To allow for concurrent access to a database and at the same time maintain ‘isolation’ between different concurrent transactions, most databases offer varying levels of Transaction Isolation.
The common isolation problems that can occur are:
- The Dirty Read:
This occurs when Transaction A reads data from Transaction B that has not yet been committed. Transaction A performs some action based on this uncommitted data and then commits the new processed values. Tranaction B now rolls back it’s data. Transaction A’s processing although now complete used data that was uncommitted and now is in an undetermined state.
- The Unrepeatable Read:
Transaction A reads data from the database to perform some processing. Transaction B at the same time is modifying the same data, but decides to rollback. Transaction A now re-reads the same data and gets different results from when it first read the data.
- The Phantom Read:
Transaction A reads a set of data from the database to perform some processing. Transaction B at the same time has inserted some new rows (which appear in Transaction A’s results), but decides to rollback. Transaction A now re-reads the same data and gets a different results set, which now no longer contains row that were there previously.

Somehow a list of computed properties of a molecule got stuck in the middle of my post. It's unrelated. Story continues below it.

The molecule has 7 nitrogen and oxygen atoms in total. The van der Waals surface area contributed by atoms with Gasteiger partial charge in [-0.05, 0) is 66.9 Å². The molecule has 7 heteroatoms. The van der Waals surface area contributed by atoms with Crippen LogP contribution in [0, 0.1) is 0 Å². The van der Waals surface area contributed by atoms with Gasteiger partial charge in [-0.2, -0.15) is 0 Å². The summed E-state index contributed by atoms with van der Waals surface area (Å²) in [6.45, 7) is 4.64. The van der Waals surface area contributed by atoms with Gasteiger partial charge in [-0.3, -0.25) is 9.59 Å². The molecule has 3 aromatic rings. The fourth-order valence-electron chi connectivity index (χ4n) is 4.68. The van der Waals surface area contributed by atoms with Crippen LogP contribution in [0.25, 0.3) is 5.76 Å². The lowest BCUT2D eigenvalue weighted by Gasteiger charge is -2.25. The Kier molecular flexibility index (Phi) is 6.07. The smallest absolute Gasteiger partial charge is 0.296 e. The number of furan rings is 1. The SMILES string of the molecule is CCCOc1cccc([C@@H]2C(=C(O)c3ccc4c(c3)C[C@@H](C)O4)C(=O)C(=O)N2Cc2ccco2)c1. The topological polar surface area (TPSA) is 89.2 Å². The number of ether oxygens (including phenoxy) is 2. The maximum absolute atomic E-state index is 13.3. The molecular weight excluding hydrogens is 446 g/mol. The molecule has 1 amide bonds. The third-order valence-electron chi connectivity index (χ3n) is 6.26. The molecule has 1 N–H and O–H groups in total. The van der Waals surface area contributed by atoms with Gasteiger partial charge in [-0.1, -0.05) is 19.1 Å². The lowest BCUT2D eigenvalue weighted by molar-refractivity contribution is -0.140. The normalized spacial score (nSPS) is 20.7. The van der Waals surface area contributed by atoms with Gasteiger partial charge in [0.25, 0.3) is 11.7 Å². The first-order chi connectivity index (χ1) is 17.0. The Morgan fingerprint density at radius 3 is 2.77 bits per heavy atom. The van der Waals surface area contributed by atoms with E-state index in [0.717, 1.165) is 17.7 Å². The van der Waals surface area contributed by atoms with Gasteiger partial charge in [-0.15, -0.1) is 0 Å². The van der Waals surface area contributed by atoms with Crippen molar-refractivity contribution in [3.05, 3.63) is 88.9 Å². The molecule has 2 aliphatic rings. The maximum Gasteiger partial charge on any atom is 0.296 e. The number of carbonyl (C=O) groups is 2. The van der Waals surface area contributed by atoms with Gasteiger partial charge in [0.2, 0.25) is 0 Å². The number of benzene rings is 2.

To ensure that the problems discussed above are not encountered, most databases offer levels of locking which may include the following (these are the same levels used by Java JDBC and EJB Transaction Isolation on Entity Beans):
- READ UNCOMMITTED – offers no isolation, and Dirty Reads, Unrepeatable Reads, and Phantom Reads will still occur.
- READ COMMITTED – ensures that only committed data is read, and avoids Dirty Reads. Unrepeatable Reads and Phantom Reads will still occur
- REPEATABLE READ – ensures that subsequent queries of the same data return the same results. Avoids Dirt Reads, Unrepeatable Reads, but Phantom Reads still occur.
- READ SERIALIZABLE – ensures that Dirty, Unrepeatable or Phantom Reads do not occur.